RICHMOND, Virginia (CNN) -- Michael Vick, once one of the highest paid players in the National Football League, was sentenced to 23 months in prison for financing a dogfighting ring and helping to kill pit bulls that did not fight aggressively.
MIchael Vick began serving his sentence before he knew what it would be.
Vick's stunning downfall from NFL superstar to disgraced dogfighting defendant culminated Monday in a 90-minute sentencing hearing in federal court in Richmond, Virginia.
Vick was dressed in a black-and-white striped prison suit and apologized to his family and to the judge.
"You need to apologize also to the millions of young people who look up to you," U.S. District Judge Henry E. Hudson retorted.
"I am willing to deal with the consequences and accept responsibility for my actions," Vick continued, as about a dozen of his friends and family members looked on.
But Judge Hudson appeared to be unmoved. "I'm convinced it was not a momentary lack of judgment on your part. You were a full partner," he told Vick.
The judge added that he wasn't sure Vick had fully accepted reponsiblity for his actions. Supporters, including former baseball great Hank Aaron, Atlanta Mayor Shirley Franklin and the pastor of Vick's church sent letters while others called the judge's chambers. Watch how letters from VIPs didn't sway the judge »
Vick, 27, had faced a maximum of five years in prison. Federal sentencing guidelines recommended a sentence of 12 to 18 months.
Animal rights protesters lined up outside the courthouse. Some carried signs with photographs of dogs, while others read "Dogs deserve justice," and "Report dog fighters."
U.S. Attorney Chuck Rosenberg said after the hearing that the investigation "exposed a seamy side of our society." He added, "I hope Mr. Vick learned important lessons and that his admission of guilt will speed his rehabilitation." Watch his lawyer say Vick accepts the sentence
Vick and three co-defendants still face trial on state dogfighting charges in Virginia. They are accused of torturing and killing dogs and promoting dogfights -- all felonies that carry five-year maximum sentences.
"This is a difficult day for Michael's family and for a lot of us, including many of our players and fans who have been emotionally invested in Michael over the years," said Atlanta Falcons owner Arthur Blank.
"We sincerely hope that Michael will use this time to continue to focus his efforts on making positive changes in his life, and we wish him well in that regard," Blank said in a statement released by the team.
In his August plea agreement, Vick admitted bankrolling the "Bad Newz Kennels" dogfighting operation on his 15-acre property in rural Surry County in southeastern Virginia.
Vick also admitted providing money for bets on the fights but said he never shared in any winnings.
According to court documents, dogs that failed to show enough fighting spirit or lost matches were executed. Some dogs died by electrocution and others by hanging or drowning.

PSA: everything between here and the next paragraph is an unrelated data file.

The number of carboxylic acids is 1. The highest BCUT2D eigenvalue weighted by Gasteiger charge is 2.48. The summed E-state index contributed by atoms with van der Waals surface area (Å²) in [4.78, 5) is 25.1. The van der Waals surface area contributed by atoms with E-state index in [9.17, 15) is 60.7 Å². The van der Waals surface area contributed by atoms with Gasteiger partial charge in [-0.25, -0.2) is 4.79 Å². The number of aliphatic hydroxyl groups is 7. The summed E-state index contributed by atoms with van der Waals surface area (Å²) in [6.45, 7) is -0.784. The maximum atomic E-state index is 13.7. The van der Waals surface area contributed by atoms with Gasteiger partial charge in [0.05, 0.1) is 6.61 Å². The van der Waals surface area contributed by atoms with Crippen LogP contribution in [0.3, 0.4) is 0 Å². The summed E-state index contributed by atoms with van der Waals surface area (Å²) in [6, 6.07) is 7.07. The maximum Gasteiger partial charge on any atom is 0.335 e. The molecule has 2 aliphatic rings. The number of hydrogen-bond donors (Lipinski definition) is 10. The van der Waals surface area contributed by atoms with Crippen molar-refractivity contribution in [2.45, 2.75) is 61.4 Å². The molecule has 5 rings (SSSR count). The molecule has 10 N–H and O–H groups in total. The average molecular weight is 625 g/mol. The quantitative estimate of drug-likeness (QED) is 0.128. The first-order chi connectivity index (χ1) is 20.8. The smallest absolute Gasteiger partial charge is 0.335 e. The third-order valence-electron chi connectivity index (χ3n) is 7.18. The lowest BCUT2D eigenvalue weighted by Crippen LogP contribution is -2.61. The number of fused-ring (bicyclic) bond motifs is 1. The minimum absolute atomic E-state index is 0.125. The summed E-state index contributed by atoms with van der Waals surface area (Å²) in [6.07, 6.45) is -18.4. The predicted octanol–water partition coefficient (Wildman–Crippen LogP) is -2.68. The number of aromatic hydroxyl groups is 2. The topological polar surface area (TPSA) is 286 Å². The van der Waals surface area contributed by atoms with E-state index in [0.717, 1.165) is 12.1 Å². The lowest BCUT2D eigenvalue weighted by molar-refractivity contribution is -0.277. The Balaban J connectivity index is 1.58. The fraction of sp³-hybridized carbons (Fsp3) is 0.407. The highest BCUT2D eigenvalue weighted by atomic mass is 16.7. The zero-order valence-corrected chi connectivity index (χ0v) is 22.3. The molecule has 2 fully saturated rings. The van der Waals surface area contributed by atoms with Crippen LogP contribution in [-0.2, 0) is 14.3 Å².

Co-defendants told prosecutors that Vick assisted in executing the dogs, and that they "executed approximately eight dogs."
After initially denying any involvement, Vick acknowledged participating in killing the dogs in his plea agreement with prosecutors.
The suspended Atlanta Falcons star quarterback publicly apologized for his role in the dogfighting operation and unexpectedly turned himself in on November 19 to begin serving his prison term early. He has been held in a state jail in Warsaw, Virginia. Watch Vick's path from gridiron hero to jailhouse disgrace
Last month, Judge Hudson sentenced Purnell Peace, of Virginia Beach, Virginia, to 18 months in prison. Quanis Phillips, of Atlanta, Georgia, was sentenced to 21 months.
A third co-defendant, Tony Taylor of Hampton, Virginia will be sentenced Friday. He was the first to plead guilty.
Peace, Phillips and Taylor entered plea agreements last summer under which they agreed to testify against Vick, prompting the suspended Atlanta Falcons quarterback to enter his own plea agreement a few days later.
Vick agreed to pay more than $928,000 for the care of some 54 pit bulls seized from his property.
Prosecutors also have disclosed the extent of Vick's financial ruin. According to court documents, the Atlanta Falcons are attempting to recoup bonus money from his 10-year, $130 million football contract, Vick is in default on a $1.3 million bank loan for a wine store, and two other banks have filed suits seeking repayment of a $4.5 million in loans and lines of credit.
Vick's home in the Atlanta area is on the market for $4.5 million, prosecutors said in court papers. The Virginia home where the dogfighting operation was based, assessed at nearly $750,000, is on the auction block, according to reports published over the weekend.
Vick's attorneys last month requested a jury trial on the state charges. It is set to begin in April. E-mail to a friend
CNN's Eric Fiegal contributed to this report.
Copyright 2007 CNN. All rights reserved.This material may not be published, broadcast, rewritten, or redistributed. Associated Press contributed to this report.
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